The dispositive issue in this case is whether a person of ordinary skill in the art at the time of the invention of the Terry patents would understand the "plain and ordinary" meaning of the disputed claim term, "communications path," to include wireless communications. If wireless communications are not within the scope of the patent claims, then the judgment of non-infringement must be affirmed. However, if the properly construed claims include wireless embodiments, then this case should proceed.

In affirming the district court's conclusion that wireless communications are outside the scope of the claims, the majority emphasizes that there is no extrinsic evidence to support the "assumption" of the patentee, Innovative Wireless Solutions ("IWS"), that the plain and ordinary meaning of "communications path" to a person of skill in the art at the pertinent time included wireless communications. I agree that the record lacks this extrinsic evidence.

However, rather than supporting affirmance, I believe that the majority's view requires this court to vacate the judgment of non-infringement, and the claim construction order on which it is based, and remand for the district court to decide whether to provide the parties an opportunity to present extrinsic evidence. Two factors persuade me that this is the proper approach.

Warsaw Orthopedic, Inc. v. NuVasive, Inc., Fed. Cir. Case 2013-1576, -1577 (June 3, 2016)

The vacated decision began as a patent infringement suit by Warsaw Orthopedic and a related company, Medtronic Sofamor Danek USA, Inc., ("MSD") against NuVasive, which counterclaimed for infringement of its own '236 patent. MSD petitioned for certiorari on the basis that our court did not correctly apply the test for induced infringement. MSD contended that while the jury had been properly instructed as to the standard of induced infringement set out in Commil USA, LLC v. Cisco Systems, Inc., 135 S. Ct. 1920 (2015), NuVasive failed to prove that MSD had the requisite knowledge to induce infringement.

Commil, like GlobalTech Appliances, Inc. v. SEB S.A., 563 U.S. 754 (2011), held that proof of induced infringement requires not only knowledge of the patent but also proof the defendant knew the induced acts were infringing. Commil, in reaffirming Global-Tech, also necessarily reaffirmed that willful blindness can satisfy the knowledge requirement for active inducement, even in the absence of actual knowledge. Global-Tech also held that knowledge of infringement can be inferred from circumstantial evidence.

The '236 patent is directed to a method for detecting the presence of and measuring distance to a nerve during surgery. The patented method requires sending a series of electrical pulses that gradually increase in strength until a pulse reaches sufficient strength to elicit a nerve response. The "stopping" step of claim 1 requires "increasing the intensity level of said stimulus signal until said predetermined neuro-muscular response is elicited by said stimulus pulse and stopping the emission of said stimulus signal immediately after said predetermined neuromuscular response is detected."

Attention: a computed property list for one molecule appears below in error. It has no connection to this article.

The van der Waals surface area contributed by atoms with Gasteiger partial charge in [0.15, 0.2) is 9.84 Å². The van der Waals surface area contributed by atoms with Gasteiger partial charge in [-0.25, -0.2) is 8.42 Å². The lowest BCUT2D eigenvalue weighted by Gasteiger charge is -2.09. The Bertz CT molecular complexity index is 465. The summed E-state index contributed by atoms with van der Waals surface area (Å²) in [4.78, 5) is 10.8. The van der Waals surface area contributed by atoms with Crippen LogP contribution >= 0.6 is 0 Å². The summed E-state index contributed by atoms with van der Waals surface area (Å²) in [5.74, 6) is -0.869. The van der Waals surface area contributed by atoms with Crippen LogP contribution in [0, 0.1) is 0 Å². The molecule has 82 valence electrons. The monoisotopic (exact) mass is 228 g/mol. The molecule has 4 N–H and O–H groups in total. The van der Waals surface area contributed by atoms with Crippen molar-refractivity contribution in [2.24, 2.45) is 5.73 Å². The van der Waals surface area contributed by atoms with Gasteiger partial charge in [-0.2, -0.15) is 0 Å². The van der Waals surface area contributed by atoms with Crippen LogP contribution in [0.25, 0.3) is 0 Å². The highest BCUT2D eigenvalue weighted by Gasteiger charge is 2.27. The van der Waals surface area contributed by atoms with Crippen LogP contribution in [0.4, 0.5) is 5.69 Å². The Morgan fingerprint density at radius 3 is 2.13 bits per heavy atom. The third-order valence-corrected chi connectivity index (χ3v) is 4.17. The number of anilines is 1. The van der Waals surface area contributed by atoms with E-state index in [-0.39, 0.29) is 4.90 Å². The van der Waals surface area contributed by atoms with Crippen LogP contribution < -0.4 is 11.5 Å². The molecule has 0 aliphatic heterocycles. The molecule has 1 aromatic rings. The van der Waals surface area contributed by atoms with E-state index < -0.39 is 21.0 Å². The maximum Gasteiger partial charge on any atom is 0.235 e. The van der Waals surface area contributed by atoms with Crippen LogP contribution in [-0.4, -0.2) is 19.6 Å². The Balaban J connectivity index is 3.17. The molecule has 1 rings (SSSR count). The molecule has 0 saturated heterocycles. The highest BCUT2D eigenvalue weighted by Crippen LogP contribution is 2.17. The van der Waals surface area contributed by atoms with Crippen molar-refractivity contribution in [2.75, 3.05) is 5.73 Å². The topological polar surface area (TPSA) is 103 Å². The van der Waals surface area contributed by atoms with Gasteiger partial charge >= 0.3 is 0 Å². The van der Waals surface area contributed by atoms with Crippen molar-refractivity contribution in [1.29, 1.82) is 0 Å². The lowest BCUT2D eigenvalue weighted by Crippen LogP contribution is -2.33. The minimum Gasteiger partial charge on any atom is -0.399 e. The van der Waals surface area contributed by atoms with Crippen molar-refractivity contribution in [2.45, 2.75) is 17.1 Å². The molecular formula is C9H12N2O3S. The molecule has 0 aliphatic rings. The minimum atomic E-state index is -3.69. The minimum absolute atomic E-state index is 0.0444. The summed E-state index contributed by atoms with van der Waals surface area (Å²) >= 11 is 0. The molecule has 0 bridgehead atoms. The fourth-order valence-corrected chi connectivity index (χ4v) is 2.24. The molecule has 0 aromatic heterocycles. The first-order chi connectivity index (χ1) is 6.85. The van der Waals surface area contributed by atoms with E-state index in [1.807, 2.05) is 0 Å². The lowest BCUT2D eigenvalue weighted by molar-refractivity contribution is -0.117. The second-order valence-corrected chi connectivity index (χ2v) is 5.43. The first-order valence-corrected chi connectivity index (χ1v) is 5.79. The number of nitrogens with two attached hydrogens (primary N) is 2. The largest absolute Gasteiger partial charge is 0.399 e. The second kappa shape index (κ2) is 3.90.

The district court concluded that the "stopping" step—specifically, the claim term, "stopping the emission of said stimulus signal immediately after said predetermined neuro-muscular response is detected"—did not need to be construed and consequently did not provide the jury with any construction. In determining whether MSD's NIM-Eclipse device met the "stopping" step, the jury was required to apply the plain meaning to a person of ordinary skill in the art at the time of the invention.

MSD's Proposed Claim Construction Is Unreasonable and Is Inconsistent with Its Prior Positions

We conclude that there was substantial evidence that MSD's infringement position was objectively unreasonable and that the jury, based on this evidence, could reasonably have concluded that MSD had knowledge (or was willfully blind to the fact) that it was infringing. The central premise of MSD's non-infringement position is that it reasonably construed narrowly the "stopping" limitation of the claims of the '236 patent to require a complete termination of emission of any and all electrical pulses. But, on its face, claim 1 requires "stopping the emission of said stimulus signal immediately after said predetermined neuro-muscular response is detected." That is, claim 1 requires stopping a particular kind of signal, "said stimulus signal," and does not require stopping any and all electrical signals emitted by the device. The jury was properly instructed to construe "stimulus signal" according to the district court's construction to mean "an electrical signal for eliciting a neuromuscular response."